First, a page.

·
Registered
Joined
·
6,860 Posts
I say this - make it look the way you will like seeing it.
If you can make something attractive that pleases your aesthetic taste, you've succeeded in my book.
That's got my vote. If it is for you, make it like you want. If you don't like it, sell it, and make another. Continue until you get something you like. If you were making it to sell, then I would say someone else's opinion would count, but for yourself, only your opinion counts. Me, I wouldn't even ask.
 
  • Like
Reactions: Herb Stoops

·
Registered
Joined
·
15,459 Posts
That and $2.50...

The trick may be in figuring out which pieces should have the figure and which ones shouldn't. About the design, I'm not wild about the slats on the side. They appear to be too many and too close together for my tastes. The design is very similar to H H Windsor designs that were published in Popular Mechanics over 100 years ago. The copyrights ran out decades ago so the designs are available on the internet for free if you do some looking for them. You may find the Windsor design more appealing or maybe a hybrid between them.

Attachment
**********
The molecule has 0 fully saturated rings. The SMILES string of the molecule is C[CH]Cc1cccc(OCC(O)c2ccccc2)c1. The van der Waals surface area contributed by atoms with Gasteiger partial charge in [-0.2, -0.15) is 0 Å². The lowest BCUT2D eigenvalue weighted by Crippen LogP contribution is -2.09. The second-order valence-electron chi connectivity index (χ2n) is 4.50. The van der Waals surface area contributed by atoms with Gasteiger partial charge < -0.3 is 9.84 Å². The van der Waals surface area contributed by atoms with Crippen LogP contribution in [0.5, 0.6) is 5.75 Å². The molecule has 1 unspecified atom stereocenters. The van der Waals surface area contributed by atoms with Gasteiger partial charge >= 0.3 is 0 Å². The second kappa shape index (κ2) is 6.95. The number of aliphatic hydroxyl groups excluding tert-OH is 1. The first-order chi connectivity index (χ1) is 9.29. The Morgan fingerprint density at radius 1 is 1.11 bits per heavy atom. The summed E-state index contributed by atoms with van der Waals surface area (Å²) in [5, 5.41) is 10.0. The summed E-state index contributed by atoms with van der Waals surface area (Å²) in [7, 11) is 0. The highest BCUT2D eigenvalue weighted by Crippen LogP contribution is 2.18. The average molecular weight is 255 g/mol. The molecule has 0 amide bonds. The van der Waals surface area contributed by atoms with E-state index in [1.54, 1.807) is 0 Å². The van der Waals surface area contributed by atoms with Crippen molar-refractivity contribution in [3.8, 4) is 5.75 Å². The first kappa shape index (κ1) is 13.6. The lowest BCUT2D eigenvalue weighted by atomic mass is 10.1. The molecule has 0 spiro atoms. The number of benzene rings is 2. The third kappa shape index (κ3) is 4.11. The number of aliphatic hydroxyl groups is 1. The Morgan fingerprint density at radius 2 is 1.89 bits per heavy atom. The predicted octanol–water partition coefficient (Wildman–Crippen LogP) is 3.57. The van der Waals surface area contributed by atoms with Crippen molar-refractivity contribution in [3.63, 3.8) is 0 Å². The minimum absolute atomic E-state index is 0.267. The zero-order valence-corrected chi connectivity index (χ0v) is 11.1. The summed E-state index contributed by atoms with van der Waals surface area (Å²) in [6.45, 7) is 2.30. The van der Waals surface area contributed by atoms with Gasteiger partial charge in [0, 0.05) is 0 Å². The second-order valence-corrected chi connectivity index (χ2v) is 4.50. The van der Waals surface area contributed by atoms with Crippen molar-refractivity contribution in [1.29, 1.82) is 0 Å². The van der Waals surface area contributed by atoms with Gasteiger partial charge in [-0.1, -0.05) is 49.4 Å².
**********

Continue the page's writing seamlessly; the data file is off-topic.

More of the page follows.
...will buy you a coffee
Now see, there's a perfect example of personal taste. For me the slats are fine the way they are, and that's why you should (maybe) take into account others opinions but in the end do what satisfies you.
'In the eye of the beholder' only goes so far... ;)
Your asking the question is a strong indicator that you are pretty knowledgeable design wise. Trust your instincts.
 

·
Registered
Joined
·
31,264 Posts
Sorry if that last comment of mine sounded like I was being critical. Absolutely not! All I meant was that we all have likes and dislikes; for me, Navaho style angle patterns make me agitated...I hate them no matter how beautiful the patterning.